Categories of Needs

Rotter and Hoclireich (1975) listed six broad categories of needs, with each category representing a group of functionally related behaviors: that is, behaviors that lead to the same or shnilar reinforcements. For example, people can meet then recognition needs hi a variety of situations and by many different people. Therefore, they can receive reinforcement for a group of functionally related behaviors, all of which satisfy their need for recognition. The following list is not exhaustive, but it represents most of the important human needs.

Recognition-Status The need to be recognized by others and to achieve status in then eyes is a powerful need for most people. Recognition-status includes the need to excel hi those things that a person regards as important: for example, school, sports, occupation, hobbies, and physical appearance. It also includes the need for socioeconomic status and personal prestige. Playing a good game of bridge is an example of the need for recognition-status.

Dominance The need to control the behavior of others is called dominance. This need includes any set of behaviors directed at gaming power over the lives of friends, family, colleagues, superiors, and subordhiates. Talking colleagues into accepting your ideas is a specific example of dominance.

Independence Independence is the need to be free of the domination of others. It includes those behaviors aimed at gaining the freedom to make decisions, to rely on oneself, and to attahi goals without the help of others. Declining help in repairing a bicycle could demonstrate the need for independence.

Protection-Dependency A set of needs nearly opposite independence are those of protection and dependency. This category includes the needs to be cared for by others, to be protected from frustration and harm, and to satisfy the other need categories. A specific example of protection-dependency is askhig your spouse to stay home from work and take care of you when you are ill.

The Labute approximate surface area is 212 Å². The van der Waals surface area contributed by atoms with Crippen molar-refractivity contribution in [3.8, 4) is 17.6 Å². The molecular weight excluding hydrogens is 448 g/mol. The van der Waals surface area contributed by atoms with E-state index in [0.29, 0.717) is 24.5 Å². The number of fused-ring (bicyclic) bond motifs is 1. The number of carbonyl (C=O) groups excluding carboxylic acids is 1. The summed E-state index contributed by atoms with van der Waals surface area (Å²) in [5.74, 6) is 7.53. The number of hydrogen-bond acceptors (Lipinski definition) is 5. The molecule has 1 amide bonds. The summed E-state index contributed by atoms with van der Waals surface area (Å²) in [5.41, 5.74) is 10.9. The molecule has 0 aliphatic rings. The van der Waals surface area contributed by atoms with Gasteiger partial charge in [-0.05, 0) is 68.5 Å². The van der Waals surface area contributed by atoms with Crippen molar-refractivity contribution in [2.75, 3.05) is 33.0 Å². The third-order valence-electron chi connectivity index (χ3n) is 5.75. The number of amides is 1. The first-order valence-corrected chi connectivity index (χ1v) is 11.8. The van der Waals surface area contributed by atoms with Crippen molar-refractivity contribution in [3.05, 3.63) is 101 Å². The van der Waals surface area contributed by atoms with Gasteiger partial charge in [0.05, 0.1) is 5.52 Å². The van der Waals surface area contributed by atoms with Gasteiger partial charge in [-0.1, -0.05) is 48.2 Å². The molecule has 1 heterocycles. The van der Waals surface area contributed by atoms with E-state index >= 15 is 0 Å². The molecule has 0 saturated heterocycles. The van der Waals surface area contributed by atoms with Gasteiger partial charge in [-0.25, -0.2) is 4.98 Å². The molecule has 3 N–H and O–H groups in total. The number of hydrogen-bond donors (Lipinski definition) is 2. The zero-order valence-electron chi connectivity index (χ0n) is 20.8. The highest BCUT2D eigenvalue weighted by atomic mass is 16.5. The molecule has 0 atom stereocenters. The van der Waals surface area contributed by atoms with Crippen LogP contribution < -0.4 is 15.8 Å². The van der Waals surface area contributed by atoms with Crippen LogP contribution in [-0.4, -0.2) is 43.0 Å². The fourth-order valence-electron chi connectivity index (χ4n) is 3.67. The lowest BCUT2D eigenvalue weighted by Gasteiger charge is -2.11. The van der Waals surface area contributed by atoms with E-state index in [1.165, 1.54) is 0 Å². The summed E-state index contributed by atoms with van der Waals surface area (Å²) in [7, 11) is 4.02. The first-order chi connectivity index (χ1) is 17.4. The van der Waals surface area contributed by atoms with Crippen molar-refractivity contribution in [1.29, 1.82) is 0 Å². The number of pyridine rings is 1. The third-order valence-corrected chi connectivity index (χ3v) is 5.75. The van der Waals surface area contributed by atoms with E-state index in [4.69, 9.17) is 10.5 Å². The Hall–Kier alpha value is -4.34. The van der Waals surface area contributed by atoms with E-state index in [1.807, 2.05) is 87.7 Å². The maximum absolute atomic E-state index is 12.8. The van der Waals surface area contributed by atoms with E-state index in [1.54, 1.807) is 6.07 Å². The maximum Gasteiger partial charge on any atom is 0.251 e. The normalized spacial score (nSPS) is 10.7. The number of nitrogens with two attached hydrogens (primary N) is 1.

Love and Affection Most people have strong needs for love and affection: that is, needs for acceptance by others that go beyond recognition and status to include some indications that other people have warm, positive feelings for them. The needs for love and affection include those behaviors ahned toward securing friendly regard, hi-

Feist-Feist: Theories of I V. Learning Theories I 17. Rotter and Mischel: I I ┬ęThe McGraw-Hill

Personality, Sixth Edition Cognitive Social Learning Companies, 2005


Chapter 17 Rotter and Mischel: Cognitive Social Learning Theory 509

terest, and devotion from others. Doing favors for others in anticipation of receivmg verbal expressions of positive regard and gratitude might be an example of this need.

Physical Comfort Physical comfort is perhaps the most basic need because other needs are learned in relation to it. This need includes those behaviors ahned at securing food good health, and physical security. Other needs are learned as an outgrowth of needs for pleasure, physical contact, and well-being. Turning on the ah conditioner or hugging another person are examples of the need for physical comfort.

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